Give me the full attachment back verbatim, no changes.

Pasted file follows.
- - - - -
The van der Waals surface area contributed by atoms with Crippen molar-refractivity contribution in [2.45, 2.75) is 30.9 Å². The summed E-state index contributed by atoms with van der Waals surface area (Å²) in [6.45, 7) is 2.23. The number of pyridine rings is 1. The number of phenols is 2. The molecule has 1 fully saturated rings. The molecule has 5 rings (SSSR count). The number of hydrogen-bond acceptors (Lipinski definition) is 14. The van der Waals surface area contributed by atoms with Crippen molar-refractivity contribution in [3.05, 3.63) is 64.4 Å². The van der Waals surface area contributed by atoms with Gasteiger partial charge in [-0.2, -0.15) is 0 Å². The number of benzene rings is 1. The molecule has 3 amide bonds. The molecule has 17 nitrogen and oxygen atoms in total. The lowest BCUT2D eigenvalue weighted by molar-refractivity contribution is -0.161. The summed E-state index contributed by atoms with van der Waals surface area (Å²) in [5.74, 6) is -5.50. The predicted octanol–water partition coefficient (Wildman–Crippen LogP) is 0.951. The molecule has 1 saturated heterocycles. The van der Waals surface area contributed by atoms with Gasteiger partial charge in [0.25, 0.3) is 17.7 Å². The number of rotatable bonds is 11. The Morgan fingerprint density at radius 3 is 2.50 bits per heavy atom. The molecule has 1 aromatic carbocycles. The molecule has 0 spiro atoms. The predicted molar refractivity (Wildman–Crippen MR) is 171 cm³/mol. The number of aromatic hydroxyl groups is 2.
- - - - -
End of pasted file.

The van der Waals surface area contributed by atoms with Crippen molar-refractivity contribution in [2.45, 2.75) is 30.9 Å². The summed E-state index contributed by atoms with van der Waals surface area (Å²) in [6.45, 7) is 2.23. The number of pyridine rings is 1. The number of phenols is 2. The molecule has 1 fully saturated rings. The molecule has 5 rings (SSSR count). The number of hydrogen-bond acceptors (Lipinski definition) is 14. The van der Waals surface area contributed by atoms with Crippen molar-refractivity contribution in [3.05, 3.63) is 64.4 Å². The van der Waals surface area contributed by atoms with Gasteiger partial charge in [-0.2, -0.15) is 0 Å². The number of benzene rings is 1. The molecule has 3 amide bonds. The molecule has 17 nitrogen and oxygen atoms in total. The lowest BCUT2D eigenvalue weighted by molar-refractivity contribution is -0.161. The summed E-state index contributed by atoms with van der Waals surface area (Å²) in [5.74, 6) is -5.50. The predicted octanol–water partition coefficient (Wildman–Crippen LogP) is 0.951. The molecule has 1 saturated heterocycles. The van der Waals surface area contributed by atoms with Gasteiger partial charge in [0.25, 0.3) is 17.7 Å². The number of rotatable bonds is 11. The Morgan fingerprint density at radius 3 is 2.50 bits per heavy atom. The molecule has 1 aromatic carbocycles. The molecule has 0 spiro atoms. The predicted molar refractivity (Wildman–Crippen MR) is 171 cm³/mol. The number of aromatic hydroxyl groups is 2.